Liberty Matters

Hume Really Did Make Mere-Liberty Central

No one can doubt, that the convention for the distinction of property, and for the stability of possession, is of all circumstances the most necessary to the establishment of human society, and that after the agreement for the fixing and observing of this rule, there remains little or nothing to be done towards settling a perfect harmony and concord. -- David Hume, A Treatise of Human Nature (491; boldface added)
Andrew's contribution "Hume Really Didn't Say Everything He 'Said'" treats two passages from Hume's History. The first is as follows:
Hume wrote, in the course of mocking some particularly foolish wage, price, and export regulations under Henry VII, "that these matters ought always to be left free" and be entrusted to the common course of business and commerce."
Andrew diminishes the Hume passage by referring to it as an "offhand line." But it is not offhand. On the previous page, Hume reports approvingly that "the nobility and gentry acquired a power of breaking the ancient entails," and disapprovingly ("how unreasonable and iniquitousSevere laws were made") that " against taking interest for money"; "Even the profits of exchange were prohibited"; "Laws were made against the exportation of money, plate, or bullion" (H 3:77); "It was prohibited to export horsesno bows"; " were to be sold at a higher price than six shillings and four-pence"; "Prices were affixedthe wages of labourers were regulated by law to woollen cloth, to caps and hats"; and "" (78). It is at that point that Hume says: "these matters ought always to be left free, and be entrusted to the common course of business and commerce." And our seeming free-marketeer is not finished: "One great cause of the low state of industry These absurd limitationsduring this period, was the restraints put upon it"; " proceeded from a desire of promoting husbandry"; "All methods of supporting populousness, except by the interest of the proprietors, are violent and ineffectual"; "and One check to industry in England was the erecting of corporations; an abuse which is not yet entirely corrected" (79). The line that Andrew refers to as "offhand" is in the midst of a several-page cataloging of policy developments, and Hume's drift is clearly and consistently against the governmentalization of social affairs.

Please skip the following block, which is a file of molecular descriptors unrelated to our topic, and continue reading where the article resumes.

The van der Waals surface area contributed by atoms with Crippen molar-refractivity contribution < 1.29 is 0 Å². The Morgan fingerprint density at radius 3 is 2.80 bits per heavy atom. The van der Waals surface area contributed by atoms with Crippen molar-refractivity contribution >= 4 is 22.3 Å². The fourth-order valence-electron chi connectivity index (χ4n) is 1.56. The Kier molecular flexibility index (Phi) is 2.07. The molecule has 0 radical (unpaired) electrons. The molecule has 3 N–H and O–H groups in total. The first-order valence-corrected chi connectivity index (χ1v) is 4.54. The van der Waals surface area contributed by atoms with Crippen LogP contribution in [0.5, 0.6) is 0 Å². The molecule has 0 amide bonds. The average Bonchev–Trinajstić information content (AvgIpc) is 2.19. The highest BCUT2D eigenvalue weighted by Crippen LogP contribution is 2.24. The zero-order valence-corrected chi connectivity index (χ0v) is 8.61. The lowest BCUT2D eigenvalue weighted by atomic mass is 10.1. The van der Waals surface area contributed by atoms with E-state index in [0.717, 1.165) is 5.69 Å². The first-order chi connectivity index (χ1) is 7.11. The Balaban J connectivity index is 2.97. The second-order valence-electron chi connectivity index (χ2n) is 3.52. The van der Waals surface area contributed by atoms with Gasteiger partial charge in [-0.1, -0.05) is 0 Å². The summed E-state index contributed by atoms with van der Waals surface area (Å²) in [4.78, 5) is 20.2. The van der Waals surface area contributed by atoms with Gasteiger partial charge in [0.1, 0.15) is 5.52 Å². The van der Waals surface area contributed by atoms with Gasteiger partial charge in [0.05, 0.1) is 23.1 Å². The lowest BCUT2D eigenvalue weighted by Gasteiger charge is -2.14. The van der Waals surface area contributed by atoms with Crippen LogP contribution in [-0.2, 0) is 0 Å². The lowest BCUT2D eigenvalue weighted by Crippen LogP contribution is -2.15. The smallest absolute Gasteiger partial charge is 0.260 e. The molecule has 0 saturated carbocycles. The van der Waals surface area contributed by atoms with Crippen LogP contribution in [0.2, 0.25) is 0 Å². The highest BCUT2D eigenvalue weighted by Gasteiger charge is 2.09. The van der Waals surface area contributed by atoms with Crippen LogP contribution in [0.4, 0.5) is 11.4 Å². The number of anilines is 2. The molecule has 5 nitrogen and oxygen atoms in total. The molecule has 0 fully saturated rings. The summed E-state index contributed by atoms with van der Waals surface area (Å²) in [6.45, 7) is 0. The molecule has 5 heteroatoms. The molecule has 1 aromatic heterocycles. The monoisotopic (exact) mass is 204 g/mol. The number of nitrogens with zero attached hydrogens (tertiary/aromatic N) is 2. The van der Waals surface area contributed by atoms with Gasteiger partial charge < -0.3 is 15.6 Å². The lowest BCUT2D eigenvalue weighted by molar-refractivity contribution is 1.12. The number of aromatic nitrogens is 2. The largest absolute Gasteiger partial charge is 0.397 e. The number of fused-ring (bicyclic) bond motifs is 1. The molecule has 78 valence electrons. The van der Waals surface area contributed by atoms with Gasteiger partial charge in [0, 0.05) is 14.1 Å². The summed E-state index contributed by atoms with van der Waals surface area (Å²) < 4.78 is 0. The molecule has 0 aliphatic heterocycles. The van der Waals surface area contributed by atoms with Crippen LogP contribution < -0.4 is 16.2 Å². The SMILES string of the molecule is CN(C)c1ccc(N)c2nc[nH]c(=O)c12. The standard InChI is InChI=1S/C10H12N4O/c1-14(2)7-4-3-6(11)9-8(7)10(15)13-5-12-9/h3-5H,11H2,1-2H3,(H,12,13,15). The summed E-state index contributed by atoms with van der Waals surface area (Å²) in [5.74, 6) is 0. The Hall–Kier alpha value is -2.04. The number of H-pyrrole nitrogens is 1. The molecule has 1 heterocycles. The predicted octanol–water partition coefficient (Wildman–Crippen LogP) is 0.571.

Such drift is hardly unique to that patch in the History. To introduce another: about 55 pages later, Hume once again issues a general (by-and-large) endorsement of economic liberty:
[T]he constant rule of the magistrate, except, perhaps, on the first introduction of any art, is, to leave the profession to itself, and trust its encouragement to those who reap the benefit of it. The artizans, finding their profits to rise by the favour of their customers, encrease, as much as possible, their skill and industry; and as matters are not disturbed by any injudicious tampering, the commodity is always sure to be at all times nearly proportioned to the demand. [H 3: 135; boldface added.]
Yes, Hume made exceptions, and in fact here the next thing Hume says is that in the 16th century, there was good reason for the "wise legislatorthe interested diligence of the clergy" to prevent "," by bribing "their indulgence," through a "fixed establishment for the priests" (136). Still, Hume's favor for liberty—including free markets—is less obscure than Andrew suggests. The drift of Hume's essays about commerce and the jealousy of trade are clearly and consistently opposed to the governmentalization of social affairs. As Russell Hardin (2007) put it: "he thinks that government should be kept small and not intrusive, as he argues in his varied essays on economics" (200).
The second quotation that Andrew treats is one that he himself introduces. The quotation begins: "Advantage was also takenthat singular and happy government" (H 5:114). If the reader reviews the matter, she might scratch her head. The "full prosecution" (I'm quoting Hume, not Andrew) of the "noble principle" that "the authority alone of laws [as opposed, that is, to merely royal prerogative], could restrain that unlimited freedom" does not imply that the government that fully prosecutes such principle will necessarily liberalize as thoroughly as Hume thinks desirable. Meanwhile, it remains perfectly sensible that Hume would applaud the full prosecution of the principle, and believe such full prosecution essential to producing ", which we enjoy at present."
Something else about the quotation that Andrew introduces: in Hume's note to the passage (Note N, 560), Hume speaks of the law recalling patents of monopolies as "establishing principles very favourable to liberty." Hume is using liberty in the mere-liberty sense.
Here I've remarked on two passages that Andrew treated. But there are oodles of passages in the History where Hume communicates a mere-liberty notion, and, in many, with warm positive valence in his own voice.
Hardin, Russell. 2007. David Hume: Moral and Political Theorist. New York: Oxford University Press.